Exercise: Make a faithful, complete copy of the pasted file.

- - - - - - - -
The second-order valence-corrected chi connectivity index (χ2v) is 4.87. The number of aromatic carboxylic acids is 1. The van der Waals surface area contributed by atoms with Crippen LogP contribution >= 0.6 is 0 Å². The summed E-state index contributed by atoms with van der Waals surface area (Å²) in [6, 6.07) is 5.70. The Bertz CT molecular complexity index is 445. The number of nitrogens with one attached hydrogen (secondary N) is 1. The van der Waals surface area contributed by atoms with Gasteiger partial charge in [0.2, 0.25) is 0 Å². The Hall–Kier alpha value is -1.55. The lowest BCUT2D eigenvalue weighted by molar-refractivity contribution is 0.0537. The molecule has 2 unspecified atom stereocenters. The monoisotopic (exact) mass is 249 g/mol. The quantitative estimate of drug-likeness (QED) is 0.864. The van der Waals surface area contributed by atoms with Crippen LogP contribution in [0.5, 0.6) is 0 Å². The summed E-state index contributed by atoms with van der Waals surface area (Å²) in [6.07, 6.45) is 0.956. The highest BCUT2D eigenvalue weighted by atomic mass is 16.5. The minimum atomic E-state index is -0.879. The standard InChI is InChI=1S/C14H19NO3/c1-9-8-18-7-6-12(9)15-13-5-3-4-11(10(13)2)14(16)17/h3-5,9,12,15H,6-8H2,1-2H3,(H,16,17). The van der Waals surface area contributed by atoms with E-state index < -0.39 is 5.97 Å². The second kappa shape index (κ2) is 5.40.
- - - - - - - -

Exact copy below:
The second-order valence-corrected chi connectivity index (χ2v) is 4.87. The number of aromatic carboxylic acids is 1. The van der Waals surface area contributed by atoms with Crippen LogP contribution >= 0.6 is 0 Å². The summed E-state index contributed by atoms with van der Waals surface area (Å²) in [6, 6.07) is 5.70. The Bertz CT molecular complexity index is 445. The number of nitrogens with one attached hydrogen (secondary N) is 1. The van der Waals surface area contributed by atoms with Gasteiger partial charge in [0.2, 0.25) is 0 Å². The Hall–Kier alpha value is -1.55. The lowest BCUT2D eigenvalue weighted by molar-refractivity contribution is 0.0537. The molecule has 2 unspecified atom stereocenters. The monoisotopic (exact) mass is 249 g/mol. The quantitative estimate of drug-likeness (QED) is 0.864. The van der Waals surface area contributed by atoms with Crippen LogP contribution in [0.5, 0.6) is 0 Å². The summed E-state index contributed by atoms with van der Waals surface area (Å²) in [6.07, 6.45) is 0.956. The highest BCUT2D eigenvalue weighted by atomic mass is 16.5. The minimum atomic E-state index is -0.879. The standard InChI is InChI=1S/C14H19NO3/c1-9-8-18-7-6-12(9)15-13-5-3-4-11(10(13)2)14(16)17/h3-5,9,12,15H,6-8H2,1-2H3,(H,16,17). The van der Waals surface area contributed by atoms with E-state index < -0.39 is 5.97 Å². The second kappa shape index (κ2) is 5.40.